Tuesday, July 7, 2015

John Newton in the 18th C. on a 21st C. problem

I asked the Lord that I may grow
in faith and love and every grace,
Might more of his salvation know,
and seek more earnestly his face.

'Twas He who taught me thus to pray,
and He I trust has answered prayer,
But it has been in such a way
as almost drove me to despair.

I thought that in some favored hours,
at once he'd answer my request,
And by His love's transforming power,
Subdue my sins and give me rest.

Instead of that He made me feel
the hidden evils of my heart,
And bade the angry powers of hell
assault my soul in every part.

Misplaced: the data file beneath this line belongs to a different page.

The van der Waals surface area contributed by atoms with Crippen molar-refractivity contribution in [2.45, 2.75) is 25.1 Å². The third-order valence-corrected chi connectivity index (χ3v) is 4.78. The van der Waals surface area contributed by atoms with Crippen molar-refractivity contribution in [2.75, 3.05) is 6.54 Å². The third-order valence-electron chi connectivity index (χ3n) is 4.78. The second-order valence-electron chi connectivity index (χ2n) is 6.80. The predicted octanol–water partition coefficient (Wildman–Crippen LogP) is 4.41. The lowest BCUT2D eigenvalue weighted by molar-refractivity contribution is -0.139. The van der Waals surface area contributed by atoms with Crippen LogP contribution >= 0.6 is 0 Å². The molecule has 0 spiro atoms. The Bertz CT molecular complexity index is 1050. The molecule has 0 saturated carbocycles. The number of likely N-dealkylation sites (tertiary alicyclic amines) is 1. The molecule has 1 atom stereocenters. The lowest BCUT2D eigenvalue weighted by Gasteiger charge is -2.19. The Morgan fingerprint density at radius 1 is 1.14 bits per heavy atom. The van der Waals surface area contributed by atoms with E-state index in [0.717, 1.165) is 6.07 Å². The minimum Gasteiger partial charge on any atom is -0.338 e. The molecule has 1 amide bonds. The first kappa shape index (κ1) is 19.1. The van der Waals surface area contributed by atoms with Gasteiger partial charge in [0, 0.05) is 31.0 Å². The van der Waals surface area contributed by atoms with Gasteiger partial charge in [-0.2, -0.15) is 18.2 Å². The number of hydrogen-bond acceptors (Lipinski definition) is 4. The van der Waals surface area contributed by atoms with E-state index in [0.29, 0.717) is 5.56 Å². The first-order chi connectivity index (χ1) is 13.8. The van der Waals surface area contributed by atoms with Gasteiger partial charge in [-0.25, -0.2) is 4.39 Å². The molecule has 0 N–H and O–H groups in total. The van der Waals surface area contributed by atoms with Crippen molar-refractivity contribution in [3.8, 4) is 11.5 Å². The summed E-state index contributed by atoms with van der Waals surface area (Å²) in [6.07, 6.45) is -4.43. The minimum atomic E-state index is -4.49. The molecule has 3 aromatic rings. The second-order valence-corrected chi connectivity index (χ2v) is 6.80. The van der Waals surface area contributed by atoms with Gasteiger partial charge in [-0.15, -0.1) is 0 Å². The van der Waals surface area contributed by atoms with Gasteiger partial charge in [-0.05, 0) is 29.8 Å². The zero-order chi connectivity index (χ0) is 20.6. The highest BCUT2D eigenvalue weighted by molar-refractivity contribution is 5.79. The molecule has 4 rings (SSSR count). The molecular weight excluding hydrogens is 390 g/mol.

Nay, more, with His hand He seemed 
intent to aggravate my woe,
Crossed all the fair designs I schemed,
blasted my gourds*, and laid me low.

"Lord, why this?" I trembling cried,
"Wilt Thou pursue this worm to death?"
"This is the way," the Lord replied,
"I answer prayer for grace and faith."

"These inward trials I employ
from sin and self to set thee free,
And cross thy schemes of earthly joy
that thou might find thy all in Me."

John Newton, Ol­ney Hymns (Lon­don: W. Ol­iv­er, 1779).

Text Source:
Treasures in Christ by Jean Oathout (7 July 2015).

: "Hymn 36" in A Selection of Favorite Conference Hymns with Historical Sketches of Church History: through every century of the Christian Era, edited by J.A. Burke (Albany, NY: A.N. Sherman, 1829), p.34.

*Alludes to the plant that provided shade in Jonah (4: 6-7, KJV).

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